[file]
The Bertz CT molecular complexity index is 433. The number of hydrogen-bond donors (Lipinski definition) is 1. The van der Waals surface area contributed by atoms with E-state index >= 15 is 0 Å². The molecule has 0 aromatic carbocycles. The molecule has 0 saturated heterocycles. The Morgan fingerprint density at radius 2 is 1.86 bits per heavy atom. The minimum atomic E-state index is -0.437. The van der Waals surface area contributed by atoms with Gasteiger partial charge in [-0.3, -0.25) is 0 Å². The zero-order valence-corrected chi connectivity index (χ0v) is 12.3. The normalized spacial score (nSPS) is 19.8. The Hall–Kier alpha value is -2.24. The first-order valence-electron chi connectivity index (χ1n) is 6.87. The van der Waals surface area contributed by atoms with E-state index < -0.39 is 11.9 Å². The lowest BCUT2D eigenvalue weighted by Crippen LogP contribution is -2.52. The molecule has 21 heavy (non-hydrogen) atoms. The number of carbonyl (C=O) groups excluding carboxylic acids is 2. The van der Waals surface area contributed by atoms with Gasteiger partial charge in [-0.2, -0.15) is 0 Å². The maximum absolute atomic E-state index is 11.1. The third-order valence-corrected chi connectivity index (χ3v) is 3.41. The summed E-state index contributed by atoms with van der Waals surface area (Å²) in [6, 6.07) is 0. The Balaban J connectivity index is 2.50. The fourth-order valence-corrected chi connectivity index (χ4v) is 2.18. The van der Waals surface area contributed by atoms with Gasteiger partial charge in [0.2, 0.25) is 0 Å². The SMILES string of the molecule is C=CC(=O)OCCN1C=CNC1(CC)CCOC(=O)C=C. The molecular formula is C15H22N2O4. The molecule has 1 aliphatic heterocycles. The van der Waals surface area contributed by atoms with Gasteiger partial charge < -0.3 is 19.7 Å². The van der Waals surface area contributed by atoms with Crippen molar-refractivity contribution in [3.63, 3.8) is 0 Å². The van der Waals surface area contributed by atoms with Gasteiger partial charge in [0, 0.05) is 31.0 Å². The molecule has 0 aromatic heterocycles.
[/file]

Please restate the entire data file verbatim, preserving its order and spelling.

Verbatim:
The Bertz CT molecular complexity index is 433. The number of hydrogen-bond donors (Lipinski definition) is 1. The van der Waals surface area contributed by atoms with E-state index >= 15 is 0 Å². The molecule has 0 aromatic carbocycles. The molecule has 0 saturated heterocycles. The Morgan fingerprint density at radius 2 is 1.86 bits per heavy atom. The minimum atomic E-state index is -0.437. The van der Waals surface area contributed by atoms with Gasteiger partial charge in [-0.3, -0.25) is 0 Å². The zero-order valence-corrected chi connectivity index (χ0v) is 12.3. The normalized spacial score (nSPS) is 19.8. The Hall–Kier alpha value is -2.24. The first-order valence-electron chi connectivity index (χ1n) is 6.87. The van der Waals surface area contributed by atoms with E-state index < -0.39 is 11.9 Å². The lowest BCUT2D eigenvalue weighted by Crippen LogP contribution is -2.52. The molecule has 21 heavy (non-hydrogen) atoms. The number of carbonyl (C=O) groups excluding carboxylic acids is 2. The van der Waals surface area contributed by atoms with Gasteiger partial charge in [-0.2, -0.15) is 0 Å². The maximum absolute atomic E-state index is 11.1. The third-order valence-corrected chi connectivity index (χ3v) is 3.41. The summed E-state index contributed by atoms with van der Waals surface area (Å²) in [6, 6.07) is 0. The Balaban J connectivity index is 2.50. The fourth-order valence-corrected chi connectivity index (χ4v) is 2.18. The van der Waals surface area contributed by atoms with Gasteiger partial charge in [0.2, 0.25) is 0 Å². The SMILES string of the molecule is C=CC(=O)OCCN1C=CNC1(CC)CCOC(=O)C=C. The molecular formula is C15H22N2O4. The molecule has 1 aliphatic heterocycles. The van der Waals surface area contributed by atoms with Gasteiger partial charge < -0.3 is 19.7 Å². The van der Waals surface area contributed by atoms with Crippen molar-refractivity contribution in [3.63, 3.8) is 0 Å². The van der Waals surface area contributed by atoms with Gasteiger partial charge in [0, 0.05) is 31.0 Å². The molecule has 0 aromatic heterocycles.